the weblog of Alan Knox

When we all get together…

Posted by on Sep 8, 2008 in blog links, edification, gathering | 8 comments

Here’s another good post by Guy Muse (Happy Birthday, Guy!) at “The M Blog” called “Why are we so program oriented?” In this post, Guy relates two instances in which he was asked to preach. After a short exhortation from Scripture, he then encouraged the congregation to use their gifts to build up one another. Guy says that in each case the congregation was excited by the prospects of serving one another, but that the pastors eventually stopped the mutual edification.

Guy’s final question is one that I have been asking for a long time:

Why are we afraid to gather today in what is clearly a much more Biblical way, than what takes place in most churches with a controlled program format?


Comments are closed. If you would like to discuss this post, send an email to alan [at] alanknox [dot] net.

  1. 9-8-2008

    Here is my list. Let me know what you think.

    1. It may go to long and you know nonbelievers don’t like be in church too long.

    2. They aren’t qualified to edify one another outside of pastoral oversight.

    3. So one may say something heretical and split the church

    4. It steals the thunder away from the leaders who have spent a great deal of time getting where they are.

    5. It is different from what we are accustomed to and we don’t like change.

    6. Finally someone may be offended that the program didn’t follow the SOP and that is unacceptable in our prestine, crisp, and well prepared “worship services”

  2. 9-8-2008


    Pride, self interest, both of which incorporate fear!

    Of course there is WHNDITWB Syndrome (We Have Never Done It That Way Before).

  3. 9-8-2008

    I agree with Lionel and Aussie John. And, my initial thought fits right in with what they’ve said. Which is, I really believe that the Pastor didn’t want his position to be looked on by others as unnecessary.


  4. 9-8-2008

    I think there are many reasons. For some people, the reasons listed here are probably correct. For others… it may even be ignorance. They only know what they’ve been taught.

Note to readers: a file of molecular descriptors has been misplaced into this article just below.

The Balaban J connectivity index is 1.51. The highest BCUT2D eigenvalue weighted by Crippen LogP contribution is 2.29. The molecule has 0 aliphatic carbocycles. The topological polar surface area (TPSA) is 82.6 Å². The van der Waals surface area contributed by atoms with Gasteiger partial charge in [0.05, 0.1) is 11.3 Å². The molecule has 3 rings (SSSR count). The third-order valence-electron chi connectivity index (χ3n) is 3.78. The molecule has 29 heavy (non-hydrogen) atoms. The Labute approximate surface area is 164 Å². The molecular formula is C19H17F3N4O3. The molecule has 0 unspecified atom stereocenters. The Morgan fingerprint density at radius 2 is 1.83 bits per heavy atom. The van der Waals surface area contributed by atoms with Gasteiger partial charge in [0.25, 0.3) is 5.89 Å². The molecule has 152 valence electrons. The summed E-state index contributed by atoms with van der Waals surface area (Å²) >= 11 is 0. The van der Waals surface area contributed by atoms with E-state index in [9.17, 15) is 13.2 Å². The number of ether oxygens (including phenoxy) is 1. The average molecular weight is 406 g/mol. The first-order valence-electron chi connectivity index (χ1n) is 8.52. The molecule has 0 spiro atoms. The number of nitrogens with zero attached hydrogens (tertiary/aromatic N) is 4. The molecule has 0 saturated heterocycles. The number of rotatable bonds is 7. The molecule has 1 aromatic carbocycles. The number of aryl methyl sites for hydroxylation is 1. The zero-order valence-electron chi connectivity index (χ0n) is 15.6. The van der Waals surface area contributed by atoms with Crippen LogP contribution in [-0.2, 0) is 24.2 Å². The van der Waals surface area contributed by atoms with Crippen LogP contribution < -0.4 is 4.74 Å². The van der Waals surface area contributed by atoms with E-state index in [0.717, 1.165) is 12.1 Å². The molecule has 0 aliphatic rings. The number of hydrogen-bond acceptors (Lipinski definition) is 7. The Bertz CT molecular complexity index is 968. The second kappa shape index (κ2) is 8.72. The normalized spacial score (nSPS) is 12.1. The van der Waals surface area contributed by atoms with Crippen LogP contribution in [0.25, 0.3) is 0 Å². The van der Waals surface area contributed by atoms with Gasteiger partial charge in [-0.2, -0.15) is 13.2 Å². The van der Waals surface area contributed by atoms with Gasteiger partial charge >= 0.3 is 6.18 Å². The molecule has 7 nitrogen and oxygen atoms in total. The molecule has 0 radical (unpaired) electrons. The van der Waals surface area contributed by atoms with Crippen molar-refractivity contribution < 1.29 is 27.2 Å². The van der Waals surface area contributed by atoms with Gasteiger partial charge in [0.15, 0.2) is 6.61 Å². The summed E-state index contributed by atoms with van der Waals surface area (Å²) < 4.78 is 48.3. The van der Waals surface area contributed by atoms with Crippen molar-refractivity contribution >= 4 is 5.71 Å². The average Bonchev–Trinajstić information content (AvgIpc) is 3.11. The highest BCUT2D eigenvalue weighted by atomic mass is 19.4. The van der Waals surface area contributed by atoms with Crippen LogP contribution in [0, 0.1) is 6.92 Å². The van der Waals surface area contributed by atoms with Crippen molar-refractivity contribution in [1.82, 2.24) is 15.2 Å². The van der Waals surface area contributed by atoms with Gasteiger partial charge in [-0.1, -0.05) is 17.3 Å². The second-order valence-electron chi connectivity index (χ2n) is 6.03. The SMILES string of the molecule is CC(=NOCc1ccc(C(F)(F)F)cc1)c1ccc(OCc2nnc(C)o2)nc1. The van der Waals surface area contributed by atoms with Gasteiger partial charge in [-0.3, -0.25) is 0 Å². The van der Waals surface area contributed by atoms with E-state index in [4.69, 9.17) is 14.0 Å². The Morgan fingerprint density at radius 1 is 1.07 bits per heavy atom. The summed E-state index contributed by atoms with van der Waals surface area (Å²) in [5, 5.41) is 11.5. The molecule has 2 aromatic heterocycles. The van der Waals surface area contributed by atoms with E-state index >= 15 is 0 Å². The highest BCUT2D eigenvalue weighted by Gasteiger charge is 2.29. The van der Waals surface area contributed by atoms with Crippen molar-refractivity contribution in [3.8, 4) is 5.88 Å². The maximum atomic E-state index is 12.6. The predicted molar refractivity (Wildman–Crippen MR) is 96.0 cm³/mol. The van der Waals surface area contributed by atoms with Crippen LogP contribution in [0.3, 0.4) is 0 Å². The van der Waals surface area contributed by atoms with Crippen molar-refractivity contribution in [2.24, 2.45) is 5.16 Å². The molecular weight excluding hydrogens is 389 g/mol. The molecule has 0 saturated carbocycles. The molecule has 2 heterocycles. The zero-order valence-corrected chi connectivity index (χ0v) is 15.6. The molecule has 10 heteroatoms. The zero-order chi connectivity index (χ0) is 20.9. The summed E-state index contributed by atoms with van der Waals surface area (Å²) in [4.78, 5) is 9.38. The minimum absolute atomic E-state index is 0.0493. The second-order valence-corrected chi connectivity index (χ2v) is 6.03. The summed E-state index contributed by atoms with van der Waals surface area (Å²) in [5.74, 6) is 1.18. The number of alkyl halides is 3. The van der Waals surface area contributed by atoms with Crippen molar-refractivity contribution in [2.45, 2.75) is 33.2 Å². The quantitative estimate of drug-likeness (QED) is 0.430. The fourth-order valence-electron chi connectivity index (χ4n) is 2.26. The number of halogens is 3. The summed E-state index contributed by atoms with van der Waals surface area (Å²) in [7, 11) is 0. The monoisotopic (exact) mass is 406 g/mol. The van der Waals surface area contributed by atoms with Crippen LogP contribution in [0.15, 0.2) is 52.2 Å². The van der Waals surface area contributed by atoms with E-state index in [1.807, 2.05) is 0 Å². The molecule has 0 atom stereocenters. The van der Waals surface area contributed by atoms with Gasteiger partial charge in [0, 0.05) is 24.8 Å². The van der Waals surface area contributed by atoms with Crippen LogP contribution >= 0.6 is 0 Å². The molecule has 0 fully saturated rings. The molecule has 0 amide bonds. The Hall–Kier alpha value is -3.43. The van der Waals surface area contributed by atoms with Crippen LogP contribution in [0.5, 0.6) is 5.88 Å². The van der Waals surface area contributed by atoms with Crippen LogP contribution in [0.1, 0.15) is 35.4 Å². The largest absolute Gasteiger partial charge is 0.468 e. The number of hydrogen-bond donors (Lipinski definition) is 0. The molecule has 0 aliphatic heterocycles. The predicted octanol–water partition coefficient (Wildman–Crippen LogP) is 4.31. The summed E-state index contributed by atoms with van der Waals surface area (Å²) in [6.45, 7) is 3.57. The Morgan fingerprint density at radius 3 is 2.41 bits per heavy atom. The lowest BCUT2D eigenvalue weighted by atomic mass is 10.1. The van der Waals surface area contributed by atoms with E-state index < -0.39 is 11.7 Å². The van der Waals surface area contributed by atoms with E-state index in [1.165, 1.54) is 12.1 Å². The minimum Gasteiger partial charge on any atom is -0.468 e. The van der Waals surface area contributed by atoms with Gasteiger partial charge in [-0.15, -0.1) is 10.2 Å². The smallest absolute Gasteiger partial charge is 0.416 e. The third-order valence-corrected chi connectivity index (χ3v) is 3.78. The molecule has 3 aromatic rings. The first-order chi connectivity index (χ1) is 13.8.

5. 9-9-2008

    It does seem that the thoughts presented here are brushing over serious issues. I don’t know what type of edification was being used in your example but I have people lead away from Christ by a wolf in sheep’s clothing. It is the job of the pastors to shepherd the sheep and in certain forms it isn’t possible.

    Sure there can be pride issues and all sorts of legit reasons but more often than not, Pastors don’t know how to fulfill their God given responsibilities outside of the way it has been done for the last several hundred years. Right or wrong.

    PS.. Kudos on the new site Alan. I like it.

  6. 9-9-2008


    I can see your point. But, based on my own experience, a Pastor can tell if someone is right with the Lord by getting to know individuals in the church, they are pastoring.

    It’s also been my experience that Pastors feel threatened by those who have similar gifts to their own.

    Which gets back to getting to know the people in the church that they are pastoring.

    I’m sure that some do not know how to fullfil their responsibilities outside of what is traditional. However, sometimes what is traditional is holding back the momentum and mission of the church, in general.

    These are my own observation and the reasons why I initially responded the way I did.



  7. 9-9-2008


    Glad to see others are also asking these kinds of questions. I agree with those commenting that there are many reasons, but tradition (the way it has always been done) seems to the overpowering factor.

    In both cases that I illustrated in my post, the saints LOVED meeting in this fashion. It is nearly always the leadership who fear this kind of gathering for the reasons that Lionel points out. Much work needs to be done with church leaders so that they don’t feel threatened by this kind of gathering.

    One possible scenario for legacy churches wishing to move in this direction, would be to suggest they keep Sunday mornings for the traditional worship service where the leaders can exercise their giftings of music, preaching, teaching, etc. But then open up other times during the week (Sunday PM, Wed. PM?) where the saints come together to build up one another with each one bringing something to the spiritual table of the gathering ala 1 Cor. 14:26. The pastors and prof. staff might serve in a facilitating role, but allowing the Spirit to lead where He wants to take us. In most legacy churches Sun/Wed evenings are smaller groups which are more conducive to this type of gathering anyway. Why not take the risk and see what the Lord has in store when we allow HIM to be the One to lead us?

  8. 9-9-2008


    I agree that these are serious issues. Like you said these occurences can demonstrate pride, arrogance, self-dependence, etc. These issues should be dealt with, either in leaders or others.


    Although you addressed your comment to Jason, I wanted to comment on something that you said. You said, “Pastors feel threatened by those who have similar gifts to their own.” I have seen this before. I hope to encourage others toward maturity, even if it means that others teach or exhort while I don’t. Its not about me. When it becomes about me, then I’ve got a big problem.

    Thanks for the comment.


    Thank you for the post. I think your suggestion is good for traditional churches. Do you think some leaders may be concerned that people will begin to wonder why the leaders are necessary (at least to the extent that they are necessary in traditional churches)?